Hagerman Fossil Beds is a candidate for the least well-known national monument in the West, perhaps competing for this title with other paleontological preserves like Fossil Butte in Wyoming and Florissant Fossil Beds in Colorado. The national monument covers a thin strip of land extending six miles on the west side of the Snake River, where this is dammed forming Lower Salmon Falls Reservoir. The visitor center for the monument is located in the nearby small town of Hagerman, on the east side of the river, along US 30, which meets I-80 eight miles north and also passes close to the various units of Thousand Springs State Park.
Most of the Snake River in this part of Idaho flows over volcanic rock, but near Hagerman the surrounding cliffs are sedimentary, dating from the late Pliocene period, and have proved very rich in both plant and animal fossils (especially a zebra-like creature known as the Hagerman horse), but, as is usually the case for such locations, there are no fossils to be seen in situ, only in the museum at the visitor center. Instead, developed sites in the monument are limited to two overlooks, one of the river, the other of a section of the historic Oregon Trail.
Map of Hagerman Fossil Beds National Monument
Snake River Overlook
A quiet, country backroad (Bell Rapids Road) winds through the southern section of Hagerman Fossil Beds National Monument, forking off US 30 a few miles south of Hagerman; this crosses the Snake River, passing close to Upper Salmon Falls Dam, then reaches the first viewpoint, looking out over the widest part of the reservoir. Downstream, the river is bordered by flat land to the east (Hagerman Valley) but steep, layered cliffs to the west, which extend northwards for a little way beyond the monument boundary and are cut by several narrow gullies. All the land hereabouts is completely treeless, covered only by short grass, so the bedrock is exposed in many locations, making fossil hunting very fruitful. The excavation sites are not open to the public however, and cross-country hiking is not allowed, supposedly because of the dangers of rattlesnakes, scorpions and landslides, but perhaps also to discourage fossil hunters. Several major landslips have occurred over the years, down the cliffs west of the river, some of which are visible from the viewpoint.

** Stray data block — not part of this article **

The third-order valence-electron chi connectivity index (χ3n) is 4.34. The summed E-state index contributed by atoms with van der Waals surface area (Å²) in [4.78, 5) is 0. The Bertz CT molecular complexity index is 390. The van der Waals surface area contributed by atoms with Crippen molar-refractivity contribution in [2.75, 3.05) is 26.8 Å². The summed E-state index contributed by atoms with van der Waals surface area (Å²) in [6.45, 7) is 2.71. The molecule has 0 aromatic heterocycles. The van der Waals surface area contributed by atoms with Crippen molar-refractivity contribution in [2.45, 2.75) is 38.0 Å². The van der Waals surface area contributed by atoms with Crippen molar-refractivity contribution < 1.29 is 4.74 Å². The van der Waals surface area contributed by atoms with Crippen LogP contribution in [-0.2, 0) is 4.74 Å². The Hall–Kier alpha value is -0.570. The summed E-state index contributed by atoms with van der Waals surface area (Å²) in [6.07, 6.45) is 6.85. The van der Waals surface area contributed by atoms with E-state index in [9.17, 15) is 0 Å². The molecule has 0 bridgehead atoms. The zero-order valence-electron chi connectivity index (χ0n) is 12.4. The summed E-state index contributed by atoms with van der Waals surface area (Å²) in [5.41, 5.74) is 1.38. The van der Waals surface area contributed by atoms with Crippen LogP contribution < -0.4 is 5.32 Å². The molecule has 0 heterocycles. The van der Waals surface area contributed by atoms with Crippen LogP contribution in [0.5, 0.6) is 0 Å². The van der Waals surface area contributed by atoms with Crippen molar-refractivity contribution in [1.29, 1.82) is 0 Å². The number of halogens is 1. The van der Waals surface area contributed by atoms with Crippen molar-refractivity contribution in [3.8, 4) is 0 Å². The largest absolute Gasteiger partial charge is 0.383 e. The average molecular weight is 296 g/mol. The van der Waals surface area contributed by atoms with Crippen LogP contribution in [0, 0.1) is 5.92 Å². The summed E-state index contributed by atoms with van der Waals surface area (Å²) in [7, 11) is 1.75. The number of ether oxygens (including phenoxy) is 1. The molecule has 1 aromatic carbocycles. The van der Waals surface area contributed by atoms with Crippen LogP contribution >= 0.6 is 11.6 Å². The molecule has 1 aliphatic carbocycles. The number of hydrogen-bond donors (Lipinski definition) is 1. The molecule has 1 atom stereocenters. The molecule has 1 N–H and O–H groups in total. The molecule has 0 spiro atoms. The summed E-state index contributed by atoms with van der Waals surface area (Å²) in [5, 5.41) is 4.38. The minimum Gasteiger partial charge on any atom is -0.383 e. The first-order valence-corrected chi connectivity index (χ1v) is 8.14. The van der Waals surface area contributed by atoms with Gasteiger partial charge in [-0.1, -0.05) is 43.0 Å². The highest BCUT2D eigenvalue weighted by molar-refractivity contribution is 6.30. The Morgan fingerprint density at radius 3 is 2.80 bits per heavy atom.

Oregon Trail Overlook
Past the view of the reservoir, the road climbs to the plateau on top of the cliffs, moving away from the river, and reaches Oregon Trail Overlook
, an elevated viewpoint surrounded by rolling, grassy hills and valleys. The course of the Oregon Trail is evident below, mostly staying close to the road, and a 3 mile section between the two viewpoints is open to hiking, though very few people do so. But the short walk from the parking area to the edge of the largest valley is worthwhile, looking down along several miles of the trail to the Snake River beyond. The only other public access in the national monument is along a partly unpaved road that forks north, then back east, to another trailhead, from where an old vehicle track winds down a ravine through the cliffs to the edge of the river. The monument is bordered by a limited area of private land to the west, then beyond stretches a vast, undeveloped part of the state that extends over 200 miles into Nevada and Oregon, and contains virtually no towns or paved roads.